Dominic Browne 16 February 2017

Commuters on public transport face eight times more pollution than drivers

Commuters on public transport face eight times more pollution than drivers

Commuters using public transport could be exposed to as much as eight times more pollution than those who travel by car, a groundbreaking study has suggested.

London commuters wore air pollution monitors as they travelled, revealing those using the Underground had the highest concentrations of polluting particles followed by buses, with a much lower concentrations in cars.

People using public transport were exposed to more pollution than car commuters because they spent time waiting at bus stops and stations, walking along busy roads and from the particulates on the deep Underground tunnels.

Dr Prashant Kumar from the University of Surrey, who led the study, said: ‘We found that there is definitely an element of environmental injustice among those commuting in London, with those who create the most pollution having the least exposure to it.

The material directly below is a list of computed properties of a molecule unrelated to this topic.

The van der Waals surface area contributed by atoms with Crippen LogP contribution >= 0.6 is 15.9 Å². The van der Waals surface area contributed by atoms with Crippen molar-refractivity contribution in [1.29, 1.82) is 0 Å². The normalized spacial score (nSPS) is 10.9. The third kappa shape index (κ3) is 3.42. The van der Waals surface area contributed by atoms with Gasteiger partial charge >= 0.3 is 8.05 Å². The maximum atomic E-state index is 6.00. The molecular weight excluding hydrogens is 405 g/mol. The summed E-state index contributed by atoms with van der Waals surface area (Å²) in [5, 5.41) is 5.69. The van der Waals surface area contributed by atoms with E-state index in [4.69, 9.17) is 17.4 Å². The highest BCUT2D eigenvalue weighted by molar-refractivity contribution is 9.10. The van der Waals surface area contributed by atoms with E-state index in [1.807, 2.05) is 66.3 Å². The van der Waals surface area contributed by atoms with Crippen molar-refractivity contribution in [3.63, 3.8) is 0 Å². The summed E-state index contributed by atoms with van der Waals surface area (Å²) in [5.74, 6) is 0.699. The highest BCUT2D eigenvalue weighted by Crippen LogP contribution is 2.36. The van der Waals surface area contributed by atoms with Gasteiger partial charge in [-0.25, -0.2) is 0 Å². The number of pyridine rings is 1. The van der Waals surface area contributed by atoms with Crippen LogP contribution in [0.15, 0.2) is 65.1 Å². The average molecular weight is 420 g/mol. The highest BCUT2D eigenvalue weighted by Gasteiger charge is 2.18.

Dr Kumar added: ‘There is an interesting trade-off of pollution exposure between different modes of transport. For example, commuters travelling to work on Underground trains are exposed to the highest levels of large-sized particles while being exposed to the highest level of black carbon and ultrafine particles during commute in buses.

The study found passengers on the Underground’s District Line Air pollution has been linked with 40,000 premature deaths a year in Britain, with diesel vehicles contributing significantly to the problem by producing high levels of particulates and toxic nitrogen oxides.

For more stories like this, please visit our sister publication Transport Network.

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